Chapter

From the Pacifist Sikh to the Militant Khalsa

Khushwant Singh

in A History of the Sikhs

Second edition

Published in print November 2004 | ISBN: 9780195673081
Published online October 2012 | e-ISBN: 9780199080601 | DOI: http://dx.doi.org/10.1093/acprof:oso/9780195673081.003.0005
From the Pacifist Sikh to the Militant Khalsa

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This chapter examines the transition from the pacifist Sikh to the militant Khalsa. It provides a detailed account of Tegh Bahadur's son, Gobind Singh, and his efforts against the Mughals. Prior to becoming a formidable guru of the Sikhs, Singh had a classical education and learned of Guru Arjun's martyrdom and how Hargobind avenged his father's death. Singh made it his mission to destroy evil and sin and to uphold the right. Although he believed in using peaceful methods to settle such matters, he also considered using force when needed. The chapter covers Singh's battles in Bhangani and Nandaun, as well as the baptismal ceremony he conducted in Anandpur. Singh introduced a slightly new Sikhism, where he condemned evil and the punishment of transgressors, and founded the Khalsa Panth.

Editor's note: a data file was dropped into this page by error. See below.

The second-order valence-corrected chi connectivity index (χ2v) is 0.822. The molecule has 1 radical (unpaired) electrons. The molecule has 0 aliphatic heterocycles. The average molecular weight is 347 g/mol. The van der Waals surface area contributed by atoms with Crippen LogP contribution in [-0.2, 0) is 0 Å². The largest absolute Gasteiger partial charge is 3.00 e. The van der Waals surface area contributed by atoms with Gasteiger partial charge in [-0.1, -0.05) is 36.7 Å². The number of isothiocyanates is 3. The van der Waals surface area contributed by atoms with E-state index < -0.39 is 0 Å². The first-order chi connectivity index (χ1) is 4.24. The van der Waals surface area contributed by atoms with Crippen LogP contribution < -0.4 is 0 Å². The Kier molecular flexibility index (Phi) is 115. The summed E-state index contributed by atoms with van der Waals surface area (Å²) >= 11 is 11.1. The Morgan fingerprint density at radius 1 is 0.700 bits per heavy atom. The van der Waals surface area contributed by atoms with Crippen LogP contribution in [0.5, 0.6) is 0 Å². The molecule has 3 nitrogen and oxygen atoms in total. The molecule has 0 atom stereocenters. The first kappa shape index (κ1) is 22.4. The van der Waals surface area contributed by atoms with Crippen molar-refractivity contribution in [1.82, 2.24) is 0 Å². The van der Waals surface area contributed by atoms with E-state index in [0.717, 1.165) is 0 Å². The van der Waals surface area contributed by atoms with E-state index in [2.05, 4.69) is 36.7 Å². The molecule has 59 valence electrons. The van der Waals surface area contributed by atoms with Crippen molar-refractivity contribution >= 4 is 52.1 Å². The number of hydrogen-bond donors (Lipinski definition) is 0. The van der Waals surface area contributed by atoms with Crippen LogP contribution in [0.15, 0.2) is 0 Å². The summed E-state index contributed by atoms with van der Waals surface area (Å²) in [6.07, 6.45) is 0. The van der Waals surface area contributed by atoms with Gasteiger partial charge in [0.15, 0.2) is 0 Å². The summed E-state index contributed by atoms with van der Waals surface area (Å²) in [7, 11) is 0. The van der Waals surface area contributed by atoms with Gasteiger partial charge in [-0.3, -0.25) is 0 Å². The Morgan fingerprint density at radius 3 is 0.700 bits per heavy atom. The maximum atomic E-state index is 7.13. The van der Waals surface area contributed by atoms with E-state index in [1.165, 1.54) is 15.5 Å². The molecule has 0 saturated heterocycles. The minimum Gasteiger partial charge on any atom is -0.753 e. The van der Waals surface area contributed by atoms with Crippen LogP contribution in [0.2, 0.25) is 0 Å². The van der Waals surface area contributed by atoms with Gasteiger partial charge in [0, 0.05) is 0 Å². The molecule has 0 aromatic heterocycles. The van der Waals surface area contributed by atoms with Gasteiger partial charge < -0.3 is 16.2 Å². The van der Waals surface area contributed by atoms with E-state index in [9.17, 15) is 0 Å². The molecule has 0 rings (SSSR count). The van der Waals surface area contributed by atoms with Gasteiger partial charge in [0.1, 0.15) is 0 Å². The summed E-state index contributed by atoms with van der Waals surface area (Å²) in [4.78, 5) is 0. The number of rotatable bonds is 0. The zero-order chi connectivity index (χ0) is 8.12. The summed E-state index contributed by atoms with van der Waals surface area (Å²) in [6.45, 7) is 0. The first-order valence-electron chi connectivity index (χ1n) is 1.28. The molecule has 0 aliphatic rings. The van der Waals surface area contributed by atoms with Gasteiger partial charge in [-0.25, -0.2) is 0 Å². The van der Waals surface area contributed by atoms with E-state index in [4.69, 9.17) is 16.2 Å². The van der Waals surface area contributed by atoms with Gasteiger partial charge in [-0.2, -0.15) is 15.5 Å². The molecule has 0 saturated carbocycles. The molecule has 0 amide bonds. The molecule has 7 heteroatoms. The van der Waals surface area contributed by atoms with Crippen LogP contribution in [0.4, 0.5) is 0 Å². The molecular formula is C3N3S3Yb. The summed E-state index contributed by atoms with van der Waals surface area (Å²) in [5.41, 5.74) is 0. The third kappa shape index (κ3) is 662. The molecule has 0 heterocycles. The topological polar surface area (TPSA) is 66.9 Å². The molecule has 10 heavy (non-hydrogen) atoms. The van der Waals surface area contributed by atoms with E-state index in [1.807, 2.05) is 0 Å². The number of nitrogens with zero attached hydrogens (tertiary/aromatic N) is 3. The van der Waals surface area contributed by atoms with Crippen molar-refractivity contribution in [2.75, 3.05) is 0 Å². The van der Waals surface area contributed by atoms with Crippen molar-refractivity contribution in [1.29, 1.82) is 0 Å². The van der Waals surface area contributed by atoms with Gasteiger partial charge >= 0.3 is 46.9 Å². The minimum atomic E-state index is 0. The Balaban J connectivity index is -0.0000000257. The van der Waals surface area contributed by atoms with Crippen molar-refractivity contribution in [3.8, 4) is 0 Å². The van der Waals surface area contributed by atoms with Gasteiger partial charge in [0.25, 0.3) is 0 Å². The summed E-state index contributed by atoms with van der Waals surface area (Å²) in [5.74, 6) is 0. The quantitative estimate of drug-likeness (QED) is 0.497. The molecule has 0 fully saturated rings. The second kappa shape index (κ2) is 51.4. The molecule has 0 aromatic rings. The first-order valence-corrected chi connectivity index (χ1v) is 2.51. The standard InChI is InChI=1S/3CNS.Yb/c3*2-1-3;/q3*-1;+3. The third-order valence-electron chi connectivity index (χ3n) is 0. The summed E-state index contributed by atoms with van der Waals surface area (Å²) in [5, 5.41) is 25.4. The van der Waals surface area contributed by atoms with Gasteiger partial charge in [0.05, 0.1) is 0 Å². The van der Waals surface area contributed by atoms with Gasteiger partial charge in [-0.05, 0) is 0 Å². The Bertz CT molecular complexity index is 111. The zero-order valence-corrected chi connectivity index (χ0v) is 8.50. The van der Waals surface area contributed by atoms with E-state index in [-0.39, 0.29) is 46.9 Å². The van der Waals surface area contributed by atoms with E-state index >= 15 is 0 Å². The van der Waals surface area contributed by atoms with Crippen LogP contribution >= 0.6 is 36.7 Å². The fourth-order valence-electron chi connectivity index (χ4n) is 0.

Keywords: Gobind Singh; Bhangani; Nandaun; baptismal ceremony; Khalsa Panth; Anandpur; Guru Arjun's martyrdom

Chapter.  8458 words. 

Subjects: Sikhism

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